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What grads should know about their credit score

Getting a credit card is a rite of passage for many college graduates. Yet they often have little or no idea of the impact their credit use — and credit score — will have on their financial future.

More than half of college students surveyed by LendEDU, a student loan marketplace, couldn't even describe what a credit score is.

Here are some tips to help you establish credit and improve your score.

Get a secured card

Your own money serves as collateral by putting down a deposit with the bank, which typically becomes your credit limit.

"Once you prove you're responsible, your deposit is refunded and you can upgrade to a regular credit card," said Julie Pukas, head of U.S. Bankcard and Merchant Service at TD Bank.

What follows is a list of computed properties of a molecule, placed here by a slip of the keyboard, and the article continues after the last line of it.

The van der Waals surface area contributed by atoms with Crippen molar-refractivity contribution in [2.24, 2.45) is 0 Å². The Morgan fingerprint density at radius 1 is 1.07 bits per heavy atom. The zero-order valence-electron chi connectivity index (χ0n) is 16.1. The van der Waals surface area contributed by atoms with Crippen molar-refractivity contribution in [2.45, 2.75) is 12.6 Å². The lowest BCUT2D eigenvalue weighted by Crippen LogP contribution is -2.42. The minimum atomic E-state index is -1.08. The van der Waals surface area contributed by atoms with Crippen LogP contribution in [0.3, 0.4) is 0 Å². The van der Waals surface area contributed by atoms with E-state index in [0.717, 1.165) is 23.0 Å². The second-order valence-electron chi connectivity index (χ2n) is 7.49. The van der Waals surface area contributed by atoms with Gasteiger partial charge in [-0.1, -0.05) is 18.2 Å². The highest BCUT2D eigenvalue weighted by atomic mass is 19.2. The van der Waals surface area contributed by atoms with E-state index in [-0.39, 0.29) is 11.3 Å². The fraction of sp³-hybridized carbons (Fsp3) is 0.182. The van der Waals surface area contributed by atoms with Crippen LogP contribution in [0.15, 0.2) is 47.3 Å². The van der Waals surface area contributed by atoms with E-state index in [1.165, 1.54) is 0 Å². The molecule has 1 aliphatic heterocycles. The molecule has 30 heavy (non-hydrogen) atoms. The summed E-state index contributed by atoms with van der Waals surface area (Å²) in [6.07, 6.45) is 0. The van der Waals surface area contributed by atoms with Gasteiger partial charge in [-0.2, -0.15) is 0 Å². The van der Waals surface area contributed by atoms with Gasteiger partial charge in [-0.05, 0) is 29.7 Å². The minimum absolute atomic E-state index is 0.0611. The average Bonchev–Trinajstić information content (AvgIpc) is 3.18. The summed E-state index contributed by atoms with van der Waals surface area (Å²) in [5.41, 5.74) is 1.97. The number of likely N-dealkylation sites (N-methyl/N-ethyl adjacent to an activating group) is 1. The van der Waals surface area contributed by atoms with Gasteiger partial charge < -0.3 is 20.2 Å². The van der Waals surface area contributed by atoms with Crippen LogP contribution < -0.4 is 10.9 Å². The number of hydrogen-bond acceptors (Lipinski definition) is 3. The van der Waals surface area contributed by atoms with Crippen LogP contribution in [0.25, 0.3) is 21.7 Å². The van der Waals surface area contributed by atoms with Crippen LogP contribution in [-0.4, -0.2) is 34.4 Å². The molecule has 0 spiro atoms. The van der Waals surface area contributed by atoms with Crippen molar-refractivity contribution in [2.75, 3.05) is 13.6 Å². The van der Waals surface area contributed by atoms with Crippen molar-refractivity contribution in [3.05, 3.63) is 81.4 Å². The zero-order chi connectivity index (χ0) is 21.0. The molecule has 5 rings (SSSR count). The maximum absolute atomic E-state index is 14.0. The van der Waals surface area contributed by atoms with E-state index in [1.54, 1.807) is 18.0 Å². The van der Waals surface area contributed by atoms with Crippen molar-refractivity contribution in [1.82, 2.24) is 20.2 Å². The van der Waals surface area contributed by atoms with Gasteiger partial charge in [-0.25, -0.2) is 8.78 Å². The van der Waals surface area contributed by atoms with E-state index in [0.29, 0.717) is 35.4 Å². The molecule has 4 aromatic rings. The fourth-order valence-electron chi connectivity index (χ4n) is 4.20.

Keep your utilization rate low

Your goal should be to never let your spending exceed 30 percent of your credit limit, Pukas said. The lower your utilization rate, the better your score.

Use the card for needs, not wants

When you're paying for an item with your card, "think of it as a loan to yourself," Pukas said. And "pay it back as soon as possible to avoid interest charges."

Pay in full and on time every month. Your ability to pay on time is one of the most important factors that make up your credit score. Lenders also want to see that you are responsible by only charging what you can afford. A history of onetime payments can help improve your score over time.